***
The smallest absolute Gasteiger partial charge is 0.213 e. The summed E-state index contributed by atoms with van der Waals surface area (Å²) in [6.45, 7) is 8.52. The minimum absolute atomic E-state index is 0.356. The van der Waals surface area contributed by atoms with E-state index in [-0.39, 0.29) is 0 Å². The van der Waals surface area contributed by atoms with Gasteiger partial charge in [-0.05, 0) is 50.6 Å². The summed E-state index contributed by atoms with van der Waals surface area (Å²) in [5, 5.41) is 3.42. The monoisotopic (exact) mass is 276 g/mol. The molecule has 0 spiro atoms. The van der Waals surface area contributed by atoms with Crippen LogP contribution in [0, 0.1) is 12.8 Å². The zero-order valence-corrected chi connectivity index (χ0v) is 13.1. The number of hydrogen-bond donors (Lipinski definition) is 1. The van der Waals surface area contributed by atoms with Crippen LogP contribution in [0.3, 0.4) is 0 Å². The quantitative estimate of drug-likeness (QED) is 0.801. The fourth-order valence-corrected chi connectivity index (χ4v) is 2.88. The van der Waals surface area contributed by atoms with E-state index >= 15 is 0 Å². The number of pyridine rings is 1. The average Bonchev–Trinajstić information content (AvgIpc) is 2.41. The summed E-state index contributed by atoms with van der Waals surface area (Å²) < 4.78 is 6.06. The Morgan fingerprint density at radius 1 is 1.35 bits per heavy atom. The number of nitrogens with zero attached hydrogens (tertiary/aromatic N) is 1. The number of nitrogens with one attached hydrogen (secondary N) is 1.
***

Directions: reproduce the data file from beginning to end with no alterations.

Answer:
The smallest absolute Gasteiger partial charge is 0.213 e. The summed E-state index contributed by atoms with van der Waals surface area (Å²) in [6.45, 7) is 8.52. The minimum absolute atomic E-state index is 0.356. The van der Waals surface area contributed by atoms with E-state index in [-0.39, 0.29) is 0 Å². The van der Waals surface area contributed by atoms with Gasteiger partial charge in [-0.05, 0) is 50.6 Å². The summed E-state index contributed by atoms with van der Waals surface area (Å²) in [5, 5.41) is 3.42. The monoisotopic (exact) mass is 276 g/mol. The molecule has 0 spiro atoms. The van der Waals surface area contributed by atoms with Crippen LogP contribution in [0, 0.1) is 12.8 Å². The zero-order valence-corrected chi connectivity index (χ0v) is 13.1. The number of hydrogen-bond donors (Lipinski definition) is 1. The van der Waals surface area contributed by atoms with Crippen LogP contribution in [0.3, 0.4) is 0 Å². The quantitative estimate of drug-likeness (QED) is 0.801. The fourth-order valence-corrected chi connectivity index (χ4v) is 2.88. The van der Waals surface area contributed by atoms with E-state index >= 15 is 0 Å². The number of pyridine rings is 1. The average Bonchev–Trinajstić information content (AvgIpc) is 2.41. The summed E-state index contributed by atoms with van der Waals surface area (Å²) < 4.78 is 6.06. The Morgan fingerprint density at radius 1 is 1.35 bits per heavy atom. The number of nitrogens with zero attached hydrogens (tertiary/aromatic N) is 1. The number of nitrogens with one attached hydrogen (secondary N) is 1.